For those of you who have not seen the recent movies coming out of Iran, such as “Taxi” and “A Separation,” I suggest you skip the next trip to the local multiplex and spend an evening watching them instead. These excellent films provide an intimate look into Iranian society that is scarcely covered in the news. “The Salesman” is another example of an Iranian made gem that must be watched. This film is an emotionally lacerating and riveting drama that is directed with a patience-rewarding subtlety you will be hard pressed to find in most American movies.
“The Salesman” tells the story of a childless couple in their mid-30s named Rana (Taraneh Alidoosti) and Emad (Shahab Hosseini). Both are actors in a stage production of Arthur Miller’s Death of a Salesman (yes, even under the hardline Islamic regime, Western culture is highly popular in Iran). When Rana and Emad’s apartment is deemed uninhabitable due to an earthquake, they are offered a place by a real estate agent who is part of their acting company. Shortly after moving into their new apartment, they learn the tenant before them worked as a prostitute, a fact the realtor forgot to mention. One night when Emad is out shopping around the corner, Rana leaves the door open so he can get back in while she takes a shower. When Emad returns, he finds the door wide open and blood on the floor, and is told his wife was taken to the hospital. Rana tells Emad she slipped in the shower, but it soon becomes painfully obvious by her emotional reaction that she was assaulted. As Rana becomes increasingly withdrawn from Emad due to the trauma of the attack, Emad becomes more and more obsessed with taking vengeance on the attacker.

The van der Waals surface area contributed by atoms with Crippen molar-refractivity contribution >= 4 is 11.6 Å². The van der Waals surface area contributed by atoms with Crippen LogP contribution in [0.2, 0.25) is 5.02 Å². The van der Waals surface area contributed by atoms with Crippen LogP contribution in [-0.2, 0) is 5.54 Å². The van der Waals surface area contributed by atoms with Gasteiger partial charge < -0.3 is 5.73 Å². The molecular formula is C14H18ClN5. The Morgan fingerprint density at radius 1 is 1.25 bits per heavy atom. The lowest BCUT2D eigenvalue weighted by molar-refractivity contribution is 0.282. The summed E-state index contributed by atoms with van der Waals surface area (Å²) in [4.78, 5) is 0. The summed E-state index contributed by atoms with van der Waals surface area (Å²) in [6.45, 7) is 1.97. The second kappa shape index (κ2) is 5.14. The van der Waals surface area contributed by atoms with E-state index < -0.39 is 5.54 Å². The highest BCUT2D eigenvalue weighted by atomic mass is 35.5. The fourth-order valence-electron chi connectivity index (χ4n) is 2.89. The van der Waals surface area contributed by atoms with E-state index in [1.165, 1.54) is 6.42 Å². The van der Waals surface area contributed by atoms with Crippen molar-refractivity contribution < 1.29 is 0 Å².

Although “The Salesman” has elements of a typical revenge thriller, the film’s director, Asghar Farhadi, focuses on the realism of the situation and the character’s internal struggle. Farhadi’s subtle and unhurried camera movements avoid showing crucial scenes of intense action and instead linger on their aftermath. The scene where Rana is assaulted is an example of this. While Farhadi could have had a nail-biting Hitchcockian shower scene, he instead focuses on the Emad’s reaction upon coming home and slowly piecing together what occurred.
Through Hosseini and Alidoosti’s performances the film is given an emotional gravitas that is subtle, layered and unexpected. As Emad, Hosseini emanates a sense of calm, level-headedness. Even as his character becomes obsessed with finding the attacker he keeps his calm facade. Only during the most fraught moments do we see his pained intensity, at once completely natural and clearly self-destructive. The scene in which he goes off script during a performance to berate the realtor who sold him the apartment is done with reckless force.
Alidoosti as Rana tenderly depicts the slow progress her characters makes after the assault. After the attack, Rana is left powerless. Alidoosti plays this as if she is a vacant shell of her former self. She is easily spooked and fearful of everything around her. The shift in personality that she portrays so well is her recovery and slow re-attainment of the power she lost as a result of the attack. Alidoosti makes her character’s progress almost imperceptible until the very end.
To tell you anymore would be giving away too much of the experience itself. I recommend putting aside any preconceived notions you may have about Iran as a country, and immersing yourself into the story that is both foreign yet oddly close to home.